Some in the queue speculated we were just being led to a different jury assembly room; but it turned out we were all the "pool" for one narcotics/murder case, which we soon were to find out was expected to last 3 weeks. The courtroom was packed standing-room-only with us potential jurors. I found a place to sit, on a window sill, apart from and slightly above the "crowd", with a panoramic view of the courtroom: the judge's bench, lawyers' tables and jury box to my left, everybody else in the "pool" to my right, and what I presume was a Federal marshal's chair a couple feet in front of me. [Two scary-looking young men in black shirt and black tie but with no visible badge, occupied this chair intermittently. I watched one of them pick at an ingrown hair on the back of his neck, and also try unsuccessfully to rip out a tag in the neck of his shirt collar that was annoying him.] I was allowed to stay in my self-selected perch, even after space opened up on benches in the "pool" area.
Looking around, it struck me that surely there must be too many of us potential jurors (they only needed 12 jurors + 2 alternates). But, when 5PM approached, 12 jurors had still not been selected due to many asking for and receiving excuses (or perhaps being excused without requesting it due to information they provided which the judge deemed disqualifying...) and the lawyers exercising many "peremptory challenges" (removing jurors without having to show cause). With less than half of us left, it eventually began to seem the dwindling pool might not be big enough....
Throughout the late morning, and all afternoon, a court clerk would tell 2 or 3 of those seated in the jury box who had just been de-selected by the lawyers, to leave, and call up new persons from the pool to reoccupy the vacated seats. The judge would ask each newly seated potential juror if they had any information to tell in answer to questions on the juror questionnaire, including whether serving would be an "extreme hardship", whether you were able to speak and read English (one or two seemed not to, even though they did not say so), whether a close friend of relative had ever been convicted of a narcotics violation, whether you had ever been the victim of a crime, whether you personally knew any of the witnesses in the case, etc. The judge said each potential juror could come up to the bench to tell their information privately if they wanted to.
Most exercised this option: The potential juror would tell their information to the judge and lawyers huddled around the left corner of the bench, at the corner of the courtroom farthest away from both the jury box and the still crowded "pool". Then he or she would step back 10 or 15 paces and the lawyers and judge would talk for a couple minutes, and then the person would return to the judge and lawyers, occasionally to proceed to be seated in the jury box, but more often, to be excused and told to report back to the jury assembly room. When a person was seated in the jury box, the judge would ask them some "personal" questions, about occupation, where they lived, who else was in their family, and what was their main source of news (TV, 1010 WINS radio, Internet news feeds, the New York Times, the New York Daily News, PBS....). After all the newly seated jurors had given their brief personal information, there would be a longish pause at the end of which the lawyers submitted their next "round" of requests for dismissal to the court clerk. The clerk would then announce who was off the jury, and call replacements from those of us remaining in the "pool". Then the huddles at the bench, and less frequent answerings of the personal questions from the jury box, would begin again.... As time wore on, the judge had some newly selected jurors bypass taking a seat in the jury box, and proceed directly to the bench to tell what they wanted to say in private.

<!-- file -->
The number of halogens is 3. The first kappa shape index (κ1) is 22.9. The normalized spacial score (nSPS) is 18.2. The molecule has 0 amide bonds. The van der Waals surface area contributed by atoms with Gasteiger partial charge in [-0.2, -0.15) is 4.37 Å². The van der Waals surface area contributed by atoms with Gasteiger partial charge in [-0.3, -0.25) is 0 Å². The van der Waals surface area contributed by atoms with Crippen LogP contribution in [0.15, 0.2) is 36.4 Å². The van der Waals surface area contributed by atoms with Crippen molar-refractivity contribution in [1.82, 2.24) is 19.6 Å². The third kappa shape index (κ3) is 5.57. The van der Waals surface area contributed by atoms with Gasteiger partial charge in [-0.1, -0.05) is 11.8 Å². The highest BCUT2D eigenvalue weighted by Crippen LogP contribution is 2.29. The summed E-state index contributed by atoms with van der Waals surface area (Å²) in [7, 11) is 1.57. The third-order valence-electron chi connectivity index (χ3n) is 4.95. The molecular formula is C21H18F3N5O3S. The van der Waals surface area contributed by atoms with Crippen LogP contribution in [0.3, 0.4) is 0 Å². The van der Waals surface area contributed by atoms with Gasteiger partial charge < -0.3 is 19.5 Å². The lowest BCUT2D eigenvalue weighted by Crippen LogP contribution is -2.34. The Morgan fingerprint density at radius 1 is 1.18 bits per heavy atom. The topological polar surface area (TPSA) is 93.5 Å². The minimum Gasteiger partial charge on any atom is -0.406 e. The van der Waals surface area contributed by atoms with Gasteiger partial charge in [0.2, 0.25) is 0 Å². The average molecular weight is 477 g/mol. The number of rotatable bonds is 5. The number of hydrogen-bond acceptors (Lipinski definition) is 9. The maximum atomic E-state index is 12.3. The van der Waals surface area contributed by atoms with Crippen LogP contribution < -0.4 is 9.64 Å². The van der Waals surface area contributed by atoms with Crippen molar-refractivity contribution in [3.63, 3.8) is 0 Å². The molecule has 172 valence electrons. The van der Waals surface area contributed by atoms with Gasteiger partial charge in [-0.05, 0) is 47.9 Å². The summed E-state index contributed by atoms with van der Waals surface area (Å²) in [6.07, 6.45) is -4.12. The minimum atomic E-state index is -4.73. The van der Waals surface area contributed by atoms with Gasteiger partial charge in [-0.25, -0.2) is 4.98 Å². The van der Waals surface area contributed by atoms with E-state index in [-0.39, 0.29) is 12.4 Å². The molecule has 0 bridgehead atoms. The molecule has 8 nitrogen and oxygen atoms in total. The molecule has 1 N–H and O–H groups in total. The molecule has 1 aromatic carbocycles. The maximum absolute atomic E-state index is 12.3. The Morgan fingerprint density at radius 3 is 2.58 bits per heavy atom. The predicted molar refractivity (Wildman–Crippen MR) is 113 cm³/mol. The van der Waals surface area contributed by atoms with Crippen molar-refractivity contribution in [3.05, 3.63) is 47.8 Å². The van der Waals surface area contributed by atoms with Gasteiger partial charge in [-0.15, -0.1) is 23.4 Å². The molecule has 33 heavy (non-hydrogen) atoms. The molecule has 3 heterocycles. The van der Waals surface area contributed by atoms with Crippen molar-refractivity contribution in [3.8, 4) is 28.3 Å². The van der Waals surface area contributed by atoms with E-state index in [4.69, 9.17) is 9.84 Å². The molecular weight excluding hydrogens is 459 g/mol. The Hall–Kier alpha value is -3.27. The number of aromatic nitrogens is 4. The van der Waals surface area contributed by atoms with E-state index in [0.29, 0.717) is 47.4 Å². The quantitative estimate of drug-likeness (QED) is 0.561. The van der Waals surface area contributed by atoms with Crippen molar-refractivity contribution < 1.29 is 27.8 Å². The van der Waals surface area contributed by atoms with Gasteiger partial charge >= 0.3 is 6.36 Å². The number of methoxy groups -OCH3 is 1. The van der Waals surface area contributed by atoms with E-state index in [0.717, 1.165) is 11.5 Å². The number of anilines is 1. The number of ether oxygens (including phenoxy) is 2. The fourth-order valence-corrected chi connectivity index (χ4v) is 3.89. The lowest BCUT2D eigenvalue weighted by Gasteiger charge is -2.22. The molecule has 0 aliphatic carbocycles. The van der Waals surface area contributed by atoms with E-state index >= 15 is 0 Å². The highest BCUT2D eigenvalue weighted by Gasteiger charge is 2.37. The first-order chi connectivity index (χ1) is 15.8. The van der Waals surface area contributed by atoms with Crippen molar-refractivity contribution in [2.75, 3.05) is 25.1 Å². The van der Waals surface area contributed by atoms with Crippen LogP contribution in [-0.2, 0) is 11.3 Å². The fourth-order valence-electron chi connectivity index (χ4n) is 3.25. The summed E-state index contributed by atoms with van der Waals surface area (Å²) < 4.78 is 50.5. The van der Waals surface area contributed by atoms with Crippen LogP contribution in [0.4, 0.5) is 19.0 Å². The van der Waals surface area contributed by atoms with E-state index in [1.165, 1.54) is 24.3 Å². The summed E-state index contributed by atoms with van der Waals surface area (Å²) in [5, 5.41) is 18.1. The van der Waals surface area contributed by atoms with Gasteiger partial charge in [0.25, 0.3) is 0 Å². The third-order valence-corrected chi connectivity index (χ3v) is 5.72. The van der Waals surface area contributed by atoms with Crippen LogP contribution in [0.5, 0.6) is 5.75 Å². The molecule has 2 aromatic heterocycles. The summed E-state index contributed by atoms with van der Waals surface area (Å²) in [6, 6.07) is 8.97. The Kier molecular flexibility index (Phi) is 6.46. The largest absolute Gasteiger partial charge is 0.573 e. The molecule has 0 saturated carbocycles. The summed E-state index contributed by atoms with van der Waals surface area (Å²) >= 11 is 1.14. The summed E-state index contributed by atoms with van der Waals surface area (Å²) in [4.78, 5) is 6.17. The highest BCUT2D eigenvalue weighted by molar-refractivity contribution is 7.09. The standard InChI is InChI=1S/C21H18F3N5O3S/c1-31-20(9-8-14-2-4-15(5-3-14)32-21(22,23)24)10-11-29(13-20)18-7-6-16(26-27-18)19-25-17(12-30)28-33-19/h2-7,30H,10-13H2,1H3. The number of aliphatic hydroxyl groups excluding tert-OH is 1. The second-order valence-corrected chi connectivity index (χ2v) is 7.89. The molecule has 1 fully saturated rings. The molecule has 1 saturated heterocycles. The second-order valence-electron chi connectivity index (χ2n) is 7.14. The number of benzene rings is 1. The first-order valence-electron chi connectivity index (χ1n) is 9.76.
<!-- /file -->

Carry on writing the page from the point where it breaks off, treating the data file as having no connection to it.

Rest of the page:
By 4:50PM, the lawyers had just completed the fourth of their 5 peremptory challenge rounds, and "people's attitudes" seemed starting to degrade [some prospective jurors from Putnam and Rockland Counties had much longer commutes home than the 1:45 I had ahead of me]. I remained among the 50 or so not yet selected from the "pool". The judge ordered all of us to return the next day (Tuesday, 19 April), at 10AM. And, yes, I did wear my surgical mask on the train and subway to try to prevent catching an infectious illness.
|By 11AM, the defense and prosecution lawyers had exhausted
their 5th -- their last -- round of peremptory challenges. Therefore, after several more prospective jurors
were excused, 12 jurors were finally seated [because the lawyers could
no longer arbitrarily remove any the judge, who showed great patience and apparent
leniency throughout, deemed fit to serve...]. The selection of alternates went
quickly, in part because 4 were processed while only two were needed, although, once again, several
were excused, and presumably the lawyers exercised their
challenges.... I was among the minority who were never called. The 12 jurors and 2 alternates were
sworn in, and then the rest of us were all sent
back the the jury assembly room in the original building, where we started waiting again.|
After an hour and a half lunch break, we returned at 2PM, and started waiting again. After a few minutes, a court clerk suddenly told us all -- including others that had not been part of "my" jury selection pool -- that we had done our service for our country, and we could all go home and would not have to return [at least not for 4 years...]. I had anticipated possibly hearing that I would have to call in each day during the coming week, and being assigned to the pool for another trial, and possibly being chosen for a different case that would last at least 3 weeks.... But, no, it was over.
At 2:15PM, I boarded an uptown 4 express subway to GCT and thence back to home, work, and the rest of my life. [I exercised Wednesday morning, 20 April, doing 26 minutes at 89 steps per minute on the stepmill.]
|There probably never was nor ever will be anything like this on TV (at least not on "Law and Order", or any other criminal/legal drama show -- I have no idea whether Court TV shows jury selections???|